Roger Thayer Stone Center For Latin American Studies

Tulane University

New Orleans Community Explores Topics of Migration and Mesoamerican Art with Author Duncan Tonatiuh

October 17th, 2019

Story by Erika Pettersen, Stone Center graduate student and Publicity Assistant

From October 10th to 13th, the Latin American Resource Center hosted a visit from Duncan Tonatiuh, an award-winning author and illustrator of children’s books, including The Princess and the Warrior, Pancho Rabbit and the Coyote, and Dear Primo. Tonatiuh draws from his Mexican and American roots to create images and stories that honor the past in ways that are relevant to young people today. His illustrations combine his formal training from the Parsons School of Design in New York City and inspiration from Pre-columbian art.

Last month, his most recent publication, Undocumented: A Worker’s Fight, received the 2019 Américas Award. Through narrative and artistic reinterpretation of ancient Mixtec codices, this book brings to life the story of Juan and the many other undocumented workers in America who work hard and make positive contributions to society.

During his time in New Orleans, Tonatiuh used Undocumented as a focal point for engaging with youth and educators. This included workshops at two local schools: Hynes Charter, where he worked with eighth graders, and Isidore Newman, where he connected with fourth graders.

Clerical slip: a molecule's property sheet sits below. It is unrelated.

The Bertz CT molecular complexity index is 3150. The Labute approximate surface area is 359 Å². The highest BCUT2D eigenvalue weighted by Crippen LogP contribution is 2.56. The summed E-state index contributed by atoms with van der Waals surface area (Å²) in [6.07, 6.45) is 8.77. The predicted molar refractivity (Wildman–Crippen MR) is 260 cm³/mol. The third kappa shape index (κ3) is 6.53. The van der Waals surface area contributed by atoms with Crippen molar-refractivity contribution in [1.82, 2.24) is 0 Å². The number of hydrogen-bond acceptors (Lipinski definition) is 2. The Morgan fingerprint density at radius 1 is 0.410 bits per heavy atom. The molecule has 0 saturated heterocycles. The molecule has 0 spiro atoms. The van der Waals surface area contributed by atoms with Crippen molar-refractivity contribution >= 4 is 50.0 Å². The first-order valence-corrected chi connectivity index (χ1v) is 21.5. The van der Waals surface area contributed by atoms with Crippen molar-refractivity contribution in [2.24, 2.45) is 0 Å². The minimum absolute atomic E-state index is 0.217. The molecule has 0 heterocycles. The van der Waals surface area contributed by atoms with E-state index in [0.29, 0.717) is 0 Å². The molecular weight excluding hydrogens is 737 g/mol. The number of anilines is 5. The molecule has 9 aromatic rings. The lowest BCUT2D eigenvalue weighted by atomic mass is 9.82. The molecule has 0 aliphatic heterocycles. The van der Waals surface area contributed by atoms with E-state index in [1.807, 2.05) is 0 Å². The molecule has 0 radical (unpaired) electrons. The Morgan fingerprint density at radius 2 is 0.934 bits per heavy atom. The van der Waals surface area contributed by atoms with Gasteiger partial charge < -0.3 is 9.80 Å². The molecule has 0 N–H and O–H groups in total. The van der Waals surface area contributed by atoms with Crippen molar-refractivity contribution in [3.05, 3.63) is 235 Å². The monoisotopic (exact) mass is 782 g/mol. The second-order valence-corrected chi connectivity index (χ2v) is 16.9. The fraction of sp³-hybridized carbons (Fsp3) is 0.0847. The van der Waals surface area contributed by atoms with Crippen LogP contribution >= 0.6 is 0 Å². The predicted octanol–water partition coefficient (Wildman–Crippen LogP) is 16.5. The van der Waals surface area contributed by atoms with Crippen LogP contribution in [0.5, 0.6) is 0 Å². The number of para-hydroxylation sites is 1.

He also facilitated a workshop at Tulane University, entitled “Incorporate Stories of Migration through Children’s Literature with Duncan Tonatiuh: K-16 Workshop.” Tonatiuh introduced seventeen local educators to the tradition of Mesoamerican codices and the manners by which they influence his work, including his stylized rendering of characters and scenes, and the accordion format of Undocumented. Furthermore, he shared strategies for engaging young readers with topics of immigration. The workshop ended with a crafting session where each participant created their own panel for a collaborative codex that brought together personal migration stories. The program was co-sponsored by S.S. NOLA, a project run by professor of practice Brooke Grant with funding provided by a Tulane University, Carol-Lavin Bernick grant.

Additionally, Tonatiuh had the opportunity to meet with Hortensia Calvo and Rachel Stein a the Latin American Library, where they introduced him to some of the Mesoamerican painted manuscripts in their collection. This included an economic census of Tepoztlán, the Testerian manuscript, and the famous Tulane Codex (Codex Huamelulpan).

Last but not least, Tonatiuh participated in the International Literacy Association conference, which empowers educators with the resources they require for making literacy accessible to all. He presented on a panel with Américas Award coordinator and program manager at the Stone Center, Denise Woltering Vargas and Américas Award committee member, Dr. Patricia Austin from the University of New Orleans on the importance of the Américas Award as a tool for teaching about migration.

The Stone Center extends a big “thank you” to Duncan Tonatiuh for sharing his talents and experiences with the New Orleans community.

Mesoamerica + People
Marcello Canuto
Director - Middle American Research Institute, Professor - Anthropology